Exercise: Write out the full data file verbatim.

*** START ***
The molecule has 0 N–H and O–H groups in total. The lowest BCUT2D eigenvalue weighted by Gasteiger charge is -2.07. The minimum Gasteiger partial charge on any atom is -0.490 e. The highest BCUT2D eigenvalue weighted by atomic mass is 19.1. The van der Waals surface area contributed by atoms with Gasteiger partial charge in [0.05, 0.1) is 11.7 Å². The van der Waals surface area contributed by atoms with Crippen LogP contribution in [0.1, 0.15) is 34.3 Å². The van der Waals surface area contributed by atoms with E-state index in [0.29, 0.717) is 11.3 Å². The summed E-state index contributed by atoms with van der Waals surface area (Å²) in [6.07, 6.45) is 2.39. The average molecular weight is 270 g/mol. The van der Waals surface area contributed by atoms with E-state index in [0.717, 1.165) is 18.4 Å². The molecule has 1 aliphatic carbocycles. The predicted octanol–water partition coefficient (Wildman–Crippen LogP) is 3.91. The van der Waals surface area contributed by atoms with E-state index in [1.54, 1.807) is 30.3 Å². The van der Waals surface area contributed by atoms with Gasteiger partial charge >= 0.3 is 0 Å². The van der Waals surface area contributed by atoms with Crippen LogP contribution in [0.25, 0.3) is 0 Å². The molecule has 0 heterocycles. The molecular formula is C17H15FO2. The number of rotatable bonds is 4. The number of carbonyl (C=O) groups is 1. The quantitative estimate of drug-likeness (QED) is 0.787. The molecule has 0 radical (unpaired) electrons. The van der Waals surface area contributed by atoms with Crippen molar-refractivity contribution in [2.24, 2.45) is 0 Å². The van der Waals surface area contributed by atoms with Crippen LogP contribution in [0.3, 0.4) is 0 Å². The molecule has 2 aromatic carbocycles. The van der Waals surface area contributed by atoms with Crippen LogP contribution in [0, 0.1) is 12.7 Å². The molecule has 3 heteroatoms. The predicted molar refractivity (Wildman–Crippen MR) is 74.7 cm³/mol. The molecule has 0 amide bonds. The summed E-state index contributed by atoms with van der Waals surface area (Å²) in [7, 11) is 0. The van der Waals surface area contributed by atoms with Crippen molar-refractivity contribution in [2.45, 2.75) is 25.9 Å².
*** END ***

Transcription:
The molecule has 0 N–H and O–H groups in total. The lowest BCUT2D eigenvalue weighted by Gasteiger charge is -2.07. The minimum Gasteiger partial charge on any atom is -0.490 e. The highest BCUT2D eigenvalue weighted by atomic mass is 19.1. The van der Waals surface area contributed by atoms with Gasteiger partial charge in [0.05, 0.1) is 11.7 Å². The van der Waals surface area contributed by atoms with Crippen LogP contribution in [0.1, 0.15) is 34.3 Å². The van der Waals surface area contributed by atoms with E-state index in [0.29, 0.717) is 11.3 Å². The summed E-state index contributed by atoms with van der Waals surface area (Å²) in [6.07, 6.45) is 2.39. The average molecular weight is 270 g/mol. The van der Waals surface area contributed by atoms with E-state index in [0.717, 1.165) is 18.4 Å². The molecule has 1 aliphatic carbocycles. The predicted octanol–water partition coefficient (Wildman–Crippen LogP) is 3.91. The van der Waals surface area contributed by atoms with E-state index in [1.54, 1.807) is 30.3 Å². The van der Waals surface area contributed by atoms with Gasteiger partial charge >= 0.3 is 0 Å². The van der Waals surface area contributed by atoms with Crippen LogP contribution in [0.25, 0.3) is 0 Å². The molecule has 0 heterocycles. The molecular formula is C17H15FO2. The number of rotatable bonds is 4. The number of carbonyl (C=O) groups is 1. The quantitative estimate of drug-likeness (QED) is 0.787. The molecule has 0 radical (unpaired) electrons. The van der Waals surface area contributed by atoms with Crippen molar-refractivity contribution in [2.24, 2.45) is 0 Å². The van der Waals surface area contributed by atoms with Crippen LogP contribution in [0.3, 0.4) is 0 Å². The molecule has 2 aromatic carbocycles. The van der Waals surface area contributed by atoms with Crippen LogP contribution in [0, 0.1) is 12.7 Å². The molecule has 3 heteroatoms. The predicted molar refractivity (Wildman–Crippen MR) is 74.7 cm³/mol. The molecule has 0 amide bonds. The summed E-state index contributed by atoms with van der Waals surface area (Å²) in [7, 11) is 0. The van der Waals surface area contributed by atoms with Crippen molar-refractivity contribution in [2.45, 2.75) is 25.9 Å².